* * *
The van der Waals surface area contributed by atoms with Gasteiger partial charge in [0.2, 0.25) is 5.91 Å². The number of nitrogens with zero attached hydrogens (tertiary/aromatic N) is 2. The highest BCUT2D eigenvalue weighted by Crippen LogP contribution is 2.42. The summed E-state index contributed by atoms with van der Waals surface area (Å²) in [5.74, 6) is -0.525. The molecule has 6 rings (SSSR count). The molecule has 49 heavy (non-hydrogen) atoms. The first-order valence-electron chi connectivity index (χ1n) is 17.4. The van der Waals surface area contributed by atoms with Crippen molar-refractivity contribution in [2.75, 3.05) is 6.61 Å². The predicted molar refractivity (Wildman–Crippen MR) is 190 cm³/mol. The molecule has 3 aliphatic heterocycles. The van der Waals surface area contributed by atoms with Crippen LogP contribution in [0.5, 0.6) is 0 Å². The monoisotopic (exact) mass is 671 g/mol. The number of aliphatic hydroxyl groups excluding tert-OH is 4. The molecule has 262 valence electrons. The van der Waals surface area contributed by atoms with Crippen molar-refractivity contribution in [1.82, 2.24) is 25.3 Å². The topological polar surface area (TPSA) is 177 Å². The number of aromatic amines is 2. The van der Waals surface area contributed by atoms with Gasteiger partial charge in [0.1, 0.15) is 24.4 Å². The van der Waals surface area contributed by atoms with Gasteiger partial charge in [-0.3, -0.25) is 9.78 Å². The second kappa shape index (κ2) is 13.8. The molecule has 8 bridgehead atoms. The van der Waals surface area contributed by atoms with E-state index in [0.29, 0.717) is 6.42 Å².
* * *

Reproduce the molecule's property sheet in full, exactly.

The van der Waals surface area contributed by atoms with Gasteiger partial charge in [0.2, 0.25) is 5.91 Å². The number of nitrogens with zero attached hydrogens (tertiary/aromatic N) is 2. The highest BCUT2D eigenvalue weighted by Crippen LogP contribution is 2.42. The summed E-state index contributed by atoms with van der Waals surface area (Å²) in [5.74, 6) is -0.525. The molecule has 6 rings (SSSR count). The molecule has 49 heavy (non-hydrogen) atoms. The first-order valence-electron chi connectivity index (χ1n) is 17.4. The van der Waals surface area contributed by atoms with Crippen molar-refractivity contribution in [2.75, 3.05) is 6.61 Å². The predicted molar refractivity (Wildman–Crippen MR) is 190 cm³/mol. The molecule has 3 aliphatic heterocycles. The van der Waals surface area contributed by atoms with Crippen LogP contribution in [0.5, 0.6) is 0 Å². The monoisotopic (exact) mass is 671 g/mol. The number of aliphatic hydroxyl groups excluding tert-OH is 4. The molecule has 262 valence electrons. The van der Waals surface area contributed by atoms with Crippen molar-refractivity contribution in [1.82, 2.24) is 25.3 Å². The topological polar surface area (TPSA) is 177 Å². The number of aromatic amines is 2. The van der Waals surface area contributed by atoms with Gasteiger partial charge in [0.1, 0.15) is 24.4 Å². The van der Waals surface area contributed by atoms with Gasteiger partial charge in [-0.3, -0.25) is 9.78 Å². The second kappa shape index (κ2) is 13.8. The molecule has 8 bridgehead atoms. The van der Waals surface area contributed by atoms with E-state index in [0.29, 0.717) is 6.42 Å².